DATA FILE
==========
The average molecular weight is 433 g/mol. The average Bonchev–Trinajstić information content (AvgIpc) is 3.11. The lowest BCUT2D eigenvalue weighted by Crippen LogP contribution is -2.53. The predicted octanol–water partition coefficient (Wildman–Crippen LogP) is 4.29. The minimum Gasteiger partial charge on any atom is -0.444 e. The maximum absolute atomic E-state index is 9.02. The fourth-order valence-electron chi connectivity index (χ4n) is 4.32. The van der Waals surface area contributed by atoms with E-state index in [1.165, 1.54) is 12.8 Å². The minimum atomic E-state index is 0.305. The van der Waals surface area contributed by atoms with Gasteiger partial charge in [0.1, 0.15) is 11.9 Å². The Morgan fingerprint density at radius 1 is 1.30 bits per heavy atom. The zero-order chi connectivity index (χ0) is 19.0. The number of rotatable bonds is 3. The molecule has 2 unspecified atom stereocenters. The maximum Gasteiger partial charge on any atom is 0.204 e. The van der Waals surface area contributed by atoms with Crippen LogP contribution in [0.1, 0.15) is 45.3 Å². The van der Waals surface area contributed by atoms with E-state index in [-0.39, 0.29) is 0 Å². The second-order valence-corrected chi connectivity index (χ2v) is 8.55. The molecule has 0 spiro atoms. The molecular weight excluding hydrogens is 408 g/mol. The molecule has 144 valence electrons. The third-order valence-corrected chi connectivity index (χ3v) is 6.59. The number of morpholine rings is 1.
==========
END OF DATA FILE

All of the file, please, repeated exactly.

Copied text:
The average molecular weight is 433 g/mol. The average Bonchev–Trinajstić information content (AvgIpc) is 3.11. The lowest BCUT2D eigenvalue weighted by Crippen LogP contribution is -2.53. The predicted octanol–water partition coefficient (Wildman–Crippen LogP) is 4.29. The minimum Gasteiger partial charge on any atom is -0.444 e. The maximum absolute atomic E-state index is 9.02. The fourth-order valence-electron chi connectivity index (χ4n) is 4.32. The van der Waals surface area contributed by atoms with E-state index in [1.165, 1.54) is 12.8 Å². The minimum atomic E-state index is 0.305. The van der Waals surface area contributed by atoms with Gasteiger partial charge in [0.1, 0.15) is 11.9 Å². The Morgan fingerprint density at radius 1 is 1.30 bits per heavy atom. The zero-order chi connectivity index (χ0) is 19.0. The number of rotatable bonds is 3. The molecule has 2 unspecified atom stereocenters. The maximum Gasteiger partial charge on any atom is 0.204 e. The van der Waals surface area contributed by atoms with Crippen LogP contribution in [0.1, 0.15) is 45.3 Å². The van der Waals surface area contributed by atoms with E-state index in [-0.39, 0.29) is 0 Å². The second-order valence-corrected chi connectivity index (χ2v) is 8.55. The molecule has 0 spiro atoms. The molecular weight excluding hydrogens is 408 g/mol. The molecule has 144 valence electrons. The third-order valence-corrected chi connectivity index (χ3v) is 6.59. The number of morpholine rings is 1.